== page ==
I am delighted to present our newest work on architectural shells and membranes at the Applied Mechanics Colloquium at Harvard University on December 4th.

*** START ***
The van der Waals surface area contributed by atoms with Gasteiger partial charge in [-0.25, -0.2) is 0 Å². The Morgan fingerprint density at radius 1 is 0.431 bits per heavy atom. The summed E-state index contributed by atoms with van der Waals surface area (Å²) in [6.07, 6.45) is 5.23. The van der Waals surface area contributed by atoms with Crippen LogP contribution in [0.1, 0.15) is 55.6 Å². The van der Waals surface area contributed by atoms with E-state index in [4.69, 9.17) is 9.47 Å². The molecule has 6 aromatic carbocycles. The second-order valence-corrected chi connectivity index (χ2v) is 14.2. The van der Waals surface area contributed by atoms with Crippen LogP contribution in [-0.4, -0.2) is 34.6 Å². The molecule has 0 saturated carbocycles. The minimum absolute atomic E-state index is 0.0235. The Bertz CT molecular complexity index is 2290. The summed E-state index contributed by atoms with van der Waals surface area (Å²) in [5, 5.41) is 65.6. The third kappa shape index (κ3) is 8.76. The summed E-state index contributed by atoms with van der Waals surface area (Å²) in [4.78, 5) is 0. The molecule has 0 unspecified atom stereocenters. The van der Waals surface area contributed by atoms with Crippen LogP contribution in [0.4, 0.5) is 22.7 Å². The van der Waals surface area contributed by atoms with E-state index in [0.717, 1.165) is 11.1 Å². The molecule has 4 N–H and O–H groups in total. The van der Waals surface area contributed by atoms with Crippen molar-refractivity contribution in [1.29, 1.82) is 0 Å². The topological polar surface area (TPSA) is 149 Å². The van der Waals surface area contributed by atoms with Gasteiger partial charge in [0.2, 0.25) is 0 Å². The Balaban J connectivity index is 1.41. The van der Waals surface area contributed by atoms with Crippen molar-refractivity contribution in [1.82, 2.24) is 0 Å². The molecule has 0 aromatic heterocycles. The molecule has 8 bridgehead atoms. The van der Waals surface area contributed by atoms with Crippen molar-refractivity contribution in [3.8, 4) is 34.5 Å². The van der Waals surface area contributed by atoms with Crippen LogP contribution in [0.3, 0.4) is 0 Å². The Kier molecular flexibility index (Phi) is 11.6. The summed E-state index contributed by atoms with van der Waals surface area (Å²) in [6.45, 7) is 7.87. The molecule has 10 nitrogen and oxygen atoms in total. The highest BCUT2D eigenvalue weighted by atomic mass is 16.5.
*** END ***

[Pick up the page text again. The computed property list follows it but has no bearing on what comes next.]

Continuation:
By 2050, 70% of the world’s population will live in cities. Civil engineers envision, design and construct structures that those city dwellers depend on daily. The construction industry is one of most resource‐intensive sectors, and yet our urban infrastructure continues to be built in the massive tradition in which strength is pursued through material mass. In contrast, I have focused my research on structural systems that derive their performance from their curved shape, dictated by the flow of forces. As a result, these structures can be extremely thin, cost‐effective, and have a smaller carbon footprint. My core research question is ‘What is the relationship between form and efficiency in civil-scale structures?’ I will focus on the form finding and structural performance of rigid and compliant shells, and flexible net and rod networks with applications for a resilient urban environment. The applications include large-scale storm surge barriers, long-span buildings, adaptive building shading devices and submerged barriers. Some of these systems are inspired by structures that have evolved in biology, art or craft.